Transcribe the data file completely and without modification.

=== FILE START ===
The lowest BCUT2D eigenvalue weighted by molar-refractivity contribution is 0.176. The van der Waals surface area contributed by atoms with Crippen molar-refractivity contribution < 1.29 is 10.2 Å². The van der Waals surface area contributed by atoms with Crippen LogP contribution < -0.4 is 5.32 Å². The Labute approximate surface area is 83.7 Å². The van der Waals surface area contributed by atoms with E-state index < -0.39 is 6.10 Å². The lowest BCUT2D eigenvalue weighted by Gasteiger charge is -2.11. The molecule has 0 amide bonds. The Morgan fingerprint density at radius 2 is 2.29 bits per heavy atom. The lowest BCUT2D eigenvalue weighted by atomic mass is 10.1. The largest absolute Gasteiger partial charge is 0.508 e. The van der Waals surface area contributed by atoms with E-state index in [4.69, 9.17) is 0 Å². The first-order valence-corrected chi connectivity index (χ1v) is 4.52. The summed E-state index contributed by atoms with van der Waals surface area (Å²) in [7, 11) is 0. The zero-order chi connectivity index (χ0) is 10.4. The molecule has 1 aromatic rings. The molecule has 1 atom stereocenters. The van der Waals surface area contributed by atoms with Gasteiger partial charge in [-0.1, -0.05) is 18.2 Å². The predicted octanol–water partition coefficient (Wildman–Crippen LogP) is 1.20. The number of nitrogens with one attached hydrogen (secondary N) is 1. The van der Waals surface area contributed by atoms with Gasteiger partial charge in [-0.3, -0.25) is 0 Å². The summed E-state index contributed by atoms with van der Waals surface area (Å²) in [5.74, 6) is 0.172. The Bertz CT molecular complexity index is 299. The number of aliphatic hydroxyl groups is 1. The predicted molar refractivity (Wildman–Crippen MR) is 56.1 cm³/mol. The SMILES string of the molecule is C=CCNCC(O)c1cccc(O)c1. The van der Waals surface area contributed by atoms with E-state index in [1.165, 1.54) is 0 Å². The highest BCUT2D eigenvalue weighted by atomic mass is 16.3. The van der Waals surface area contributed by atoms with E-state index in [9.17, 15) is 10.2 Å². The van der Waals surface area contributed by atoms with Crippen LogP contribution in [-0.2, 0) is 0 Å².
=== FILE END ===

The lowest BCUT2D eigenvalue weighted by molar-refractivity contribution is 0.176. The van der Waals surface area contributed by atoms with Crippen molar-refractivity contribution < 1.29 is 10.2 Å². The van der Waals surface area contributed by atoms with Crippen LogP contribution < -0.4 is 5.32 Å². The Labute approximate surface area is 83.7 Å². The van der Waals surface area contributed by atoms with E-state index < -0.39 is 6.10 Å². The lowest BCUT2D eigenvalue weighted by Gasteiger charge is -2.11. The molecule has 0 amide bonds. The Morgan fingerprint density at radius 2 is 2.29 bits per heavy atom. The lowest BCUT2D eigenvalue weighted by atomic mass is 10.1. The largest absolute Gasteiger partial charge is 0.508 e. The van der Waals surface area contributed by atoms with E-state index in [4.69, 9.17) is 0 Å². The first-order valence-corrected chi connectivity index (χ1v) is 4.52. The summed E-state index contributed by atoms with van der Waals surface area (Å²) in [7, 11) is 0. The zero-order chi connectivity index (χ0) is 10.4. The molecule has 1 aromatic rings. The molecule has 1 atom stereocenters. The van der Waals surface area contributed by atoms with Gasteiger partial charge in [-0.1, -0.05) is 18.2 Å². The predicted octanol–water partition coefficient (Wildman–Crippen LogP) is 1.20. The number of nitrogens with one attached hydrogen (secondary N) is 1. The van der Waals surface area contributed by atoms with Gasteiger partial charge in [-0.3, -0.25) is 0 Å². The summed E-state index contributed by atoms with van der Waals surface area (Å²) in [5.74, 6) is 0.172. The Bertz CT molecular complexity index is 299. The number of aliphatic hydroxyl groups is 1. The predicted molar refractivity (Wildman–Crippen MR) is 56.1 cm³/mol. The SMILES string of the molecule is C=CCNCC(O)c1cccc(O)c1. The van der Waals surface area contributed by atoms with E-state index in [1.165, 1.54) is 0 Å². The highest BCUT2D eigenvalue weighted by atomic mass is 16.3. The van der Waals surface area contributed by atoms with E-state index in [9.17, 15) is 10.2 Å². The van der Waals surface area contributed by atoms with Crippen LogP contribution in [-0.2, 0) is 0 Å².